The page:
Look, I am not saying all pitties are DA. I am not saying your dog is DA. I am not saying your dog is part pittie (my reply was based off what you wrote). What I am saying is that it is important to recognize ANY dog can become DA, and that 'pitbull' breeds tend to lean that way more so than some other breeds. If you own a pittie (or any breed with a higher probability of developing DA), it is important to consider what you would do in the event that your dog no longer tolerates dog #2, which is a real possibility. And at 9 months, a dog is not fully mentally or physically mature yet. Lots of big personality changes can and do happen before a dog reaches full maturity... I know your dog seems mature now compared to not that long ago, but she really is still a puppy and may still change. Most dogs reach full maturity around 2, 2 and a half years old.
     
  10. ~Tucker&Me~

    ~Tucker&Me~ and Spy.

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    I just wanted to point out again that this is not always the case, MANY dog develop DA around 18 months or 2 years of age. She is not done developing yet.

    I figured that point may have gotten lost in my other reply lol.
     
  11. mutts

    mutts Guest

    I understand what you are saying. I'm not offended I was just pointing how you slightly misspoke. :)
    I never said that I would leave the dogs unsupervised (that was an assumption on your part?). I would not do that if I had poodles, golden retrievers or bichons either. Anything can happen. They would be crated when we sleep and when we have to leave the house. They would not be left alone ever and that wouldn't change even if I had different breeds.
    I'm truly not worried about dog aggression being an issue as I am constantly supervising. I think supervision is key to successfully owning a dog (with kids especially).
    I understand what you are saying and I appreciate the advice :D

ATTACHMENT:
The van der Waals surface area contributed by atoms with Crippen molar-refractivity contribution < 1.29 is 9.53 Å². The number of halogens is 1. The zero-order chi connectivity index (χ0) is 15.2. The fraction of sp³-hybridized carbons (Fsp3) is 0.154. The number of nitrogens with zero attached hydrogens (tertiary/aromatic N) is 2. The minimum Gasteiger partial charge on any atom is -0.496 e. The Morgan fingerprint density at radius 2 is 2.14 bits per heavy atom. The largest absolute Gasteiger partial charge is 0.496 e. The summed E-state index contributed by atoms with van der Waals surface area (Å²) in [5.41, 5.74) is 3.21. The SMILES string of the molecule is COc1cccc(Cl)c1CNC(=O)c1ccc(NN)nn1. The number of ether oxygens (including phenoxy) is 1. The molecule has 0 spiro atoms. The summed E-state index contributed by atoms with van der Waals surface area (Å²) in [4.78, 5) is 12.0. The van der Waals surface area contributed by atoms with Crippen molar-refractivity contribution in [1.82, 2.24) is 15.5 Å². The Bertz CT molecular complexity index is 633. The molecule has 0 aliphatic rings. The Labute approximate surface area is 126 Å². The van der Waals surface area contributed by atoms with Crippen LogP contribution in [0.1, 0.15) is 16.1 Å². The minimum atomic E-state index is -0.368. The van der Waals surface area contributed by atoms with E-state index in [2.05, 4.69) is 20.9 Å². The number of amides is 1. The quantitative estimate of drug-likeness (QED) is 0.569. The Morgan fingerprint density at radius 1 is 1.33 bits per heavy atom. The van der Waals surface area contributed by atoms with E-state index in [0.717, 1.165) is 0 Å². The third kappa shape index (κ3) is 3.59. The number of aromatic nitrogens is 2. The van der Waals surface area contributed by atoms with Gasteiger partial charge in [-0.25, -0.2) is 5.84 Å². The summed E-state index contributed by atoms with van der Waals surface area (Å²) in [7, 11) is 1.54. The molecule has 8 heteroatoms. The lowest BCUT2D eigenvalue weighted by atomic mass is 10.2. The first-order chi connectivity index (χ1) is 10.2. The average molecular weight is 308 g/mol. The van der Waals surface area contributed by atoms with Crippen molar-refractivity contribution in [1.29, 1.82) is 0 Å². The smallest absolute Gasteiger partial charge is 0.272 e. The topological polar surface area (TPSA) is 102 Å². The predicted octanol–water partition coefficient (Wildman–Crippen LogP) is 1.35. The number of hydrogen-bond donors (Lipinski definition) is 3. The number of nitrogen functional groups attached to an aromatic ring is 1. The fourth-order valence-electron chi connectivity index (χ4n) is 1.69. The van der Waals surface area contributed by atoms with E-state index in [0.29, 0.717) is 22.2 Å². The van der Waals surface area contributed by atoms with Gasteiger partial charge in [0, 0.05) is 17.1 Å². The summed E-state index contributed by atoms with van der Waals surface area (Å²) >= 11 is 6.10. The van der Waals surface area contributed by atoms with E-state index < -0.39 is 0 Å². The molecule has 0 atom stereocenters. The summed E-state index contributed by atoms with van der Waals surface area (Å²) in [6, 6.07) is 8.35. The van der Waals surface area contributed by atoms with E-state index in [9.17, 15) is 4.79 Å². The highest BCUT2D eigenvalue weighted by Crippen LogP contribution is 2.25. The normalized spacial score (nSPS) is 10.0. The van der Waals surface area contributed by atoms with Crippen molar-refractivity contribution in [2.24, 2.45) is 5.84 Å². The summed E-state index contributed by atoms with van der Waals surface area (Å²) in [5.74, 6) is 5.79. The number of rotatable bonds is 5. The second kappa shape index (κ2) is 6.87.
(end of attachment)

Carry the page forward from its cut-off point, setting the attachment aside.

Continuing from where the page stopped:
12. mutts

    mutts Guest

    I've owned dog aggressive dogs and typically they start showing it as early as 4 months. I had to work harder with them but they eventually became fairly comfortable around other dogs.
    There are different reasons for aggression in every dog. Sometimes fear based, insecurity, lack of self esteem and just plain all out aggression. Different aggression require different training tactics and I DO honestly believe that if you train properly MOST of the time you can eliminate dog aggression.
     
  13. thehoundgirl

    thehoundgirl Active Member

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    ~Tucker&Me~ is absolutely right. You cannot elimnate dog aggression in a dog that is naturally dog aggressive and was bred for it. That would be like saying you could eliminate retreiving in a Lab or herding in a Border Collie.


    Not all APBTs and mixes are DA, but it does happen and you need to be prepared. You can NOT eliminate it if it's been bred into them for hundreds of years. It's just irresponsible leaving a dog known for dog aggression (even if your dog doesn't have DA..yet it's better to be safe than sorry.) alone with a puppy while you are not home. If you don't want to crate in rotate, just stick with one dog. :)
     
  14. ~Tucker&Me~

    ~Tucker&Me~ and Spy.

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    It can show up early, but it can also show up later. I am actually surprised that most of the dogs you owned that became DA showed it that early. In my experience, it shows up mid-late adolescence and right around that 18 months mark.

    I guess I assumed that part, you are right :)

    The amount of supervision you do will not make your dog no longer DA... And imo, I think it's a bad idea to not consider the possibility that you may have to C&R because of your training and supervision. I guess we will have to agree to disagree though.

    Just to clarify, I believe the OP said she did not plan to leave them alone when she couldn't supervise :)
     
  15. mutts

    mutts Guest

    There is a possibility that she will become DA. Not saying its impossible. What I'm saying is that IF she does I'm confident in my ability to keep it under control.
    No I will not be leaving them unsupervised IF I decide to get another dog.
     
  16. mutts

    mutts Guest

    Also-- if you hadn't read my earlier post, saying that she is a Pitbull is only a guess on our part. The only thing we know for certain is that she is Boston terrier.